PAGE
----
As we know, Steady Eddie is allergic to bees. It is, therefore, not a great leap of imagination to say that he is allergic to women. However, while we see an early establishing shot of the epi-pen he uses in the case of bee-stings, he seems to have left his epi-fem behind, and must resort to the cruder tactic of punching women in the face before they sting him. It’s purely self-defence; Adam, for example, is slightly allergic to cinnamon, and many’s the time I’ve seen him sidling up the spice aisle and punching  little bags of cinnamon full in the face.

Performing masculinity through the bee-ard

The film’s memorable moments come densely packed in the last, climatic third, but here Nic often runs past the most crazy of spectacles, perhaps slowing a little so that the woman in question can register his look of disgust and then speeding up again. Off he runs! Past two mumps-cheeked old lady grotesques! On, past children in masks – he stops, swipes the masks off – runs on. He barely registers a woman with a body suit made of bees and a man bumpy with bee-sting boils, so concerned is he with running! Revealingly, the moments of the greatest madness and thus the most mundanity breaking are those introduced by Cage himself, but introduce a little chaos into the mis-en-scène rather than into how he plays the role, which is a shame. On the DVD disc’s commentary LaBute says that the bear costume was a Cage intervention and that he was very keen to wear it during through the entire final sequence when he is finally tortured by the islanders. More fool LaBute for not yielding to Nic’s wondrous whims, those intuitive ideas he creates, often on set. The bear suit is far too shortly lived and even avoids the flames.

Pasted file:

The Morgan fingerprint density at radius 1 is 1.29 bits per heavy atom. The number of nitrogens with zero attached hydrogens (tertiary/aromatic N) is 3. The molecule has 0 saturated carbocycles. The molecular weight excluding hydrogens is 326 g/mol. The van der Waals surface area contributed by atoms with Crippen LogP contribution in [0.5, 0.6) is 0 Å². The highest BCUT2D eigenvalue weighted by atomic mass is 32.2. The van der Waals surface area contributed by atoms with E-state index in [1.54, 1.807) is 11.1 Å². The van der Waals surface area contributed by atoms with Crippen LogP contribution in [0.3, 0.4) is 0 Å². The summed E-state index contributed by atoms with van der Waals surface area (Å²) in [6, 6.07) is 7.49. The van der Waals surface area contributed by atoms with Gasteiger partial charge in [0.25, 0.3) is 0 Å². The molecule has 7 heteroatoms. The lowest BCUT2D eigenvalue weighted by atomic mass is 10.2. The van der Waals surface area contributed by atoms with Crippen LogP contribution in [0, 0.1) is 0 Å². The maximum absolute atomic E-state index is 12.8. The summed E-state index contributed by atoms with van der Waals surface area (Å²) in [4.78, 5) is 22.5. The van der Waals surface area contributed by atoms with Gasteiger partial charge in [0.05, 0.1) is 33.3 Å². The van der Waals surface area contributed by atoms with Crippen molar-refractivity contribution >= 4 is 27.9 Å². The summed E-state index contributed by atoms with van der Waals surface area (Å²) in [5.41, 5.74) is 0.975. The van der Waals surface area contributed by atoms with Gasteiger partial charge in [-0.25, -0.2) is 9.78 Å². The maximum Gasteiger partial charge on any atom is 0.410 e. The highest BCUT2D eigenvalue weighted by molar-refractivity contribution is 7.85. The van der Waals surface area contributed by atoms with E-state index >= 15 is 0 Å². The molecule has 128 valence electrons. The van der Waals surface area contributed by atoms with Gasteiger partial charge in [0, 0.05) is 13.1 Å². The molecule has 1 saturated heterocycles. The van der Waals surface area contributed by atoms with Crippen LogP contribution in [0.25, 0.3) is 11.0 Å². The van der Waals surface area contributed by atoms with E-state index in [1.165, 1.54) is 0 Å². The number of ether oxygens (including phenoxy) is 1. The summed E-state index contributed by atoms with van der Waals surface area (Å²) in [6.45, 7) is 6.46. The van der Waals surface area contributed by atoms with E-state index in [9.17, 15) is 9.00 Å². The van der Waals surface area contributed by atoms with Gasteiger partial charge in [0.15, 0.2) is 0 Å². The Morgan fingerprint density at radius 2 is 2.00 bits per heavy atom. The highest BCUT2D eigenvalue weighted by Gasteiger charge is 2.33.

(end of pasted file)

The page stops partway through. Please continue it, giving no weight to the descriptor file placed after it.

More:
We could have been treated to Nic dressed in a bear wailing and thrashing like a stuck Morrissey, on fire. The bee mask, the height of gothic absurdity in the film, was brought onto the set by Cage, who is as LaBute informs us, a big fan of Edgar Allen Poe. Though Poe never wrote about the primal terror of bees (‘that ineluctable bee, that singular bee, that still buzzes in my mind’s eye’) he definitely should have and though their CGI swarming leaves a lot to “bee” desired, it’s as terrific an idea as Cage has ever had. It’s also remarkably similar to the rat mask that Winston is made to wear in Room 101, in the climatic scene of the film adaptation of Orwell’s 1984. Although the ‘no, not the bees, not the beees!’ is unintentionally funny, perhaps it’s heading for Room 101 horror and getting lost along the way. It’s only at this moment that Cage breaks free from the tough cop persona which I feel restricts him in the film, but some fine hollering in a film’s last ten minutes cannot save the mediocrity of the previous hour and a half, however loud Cage yells.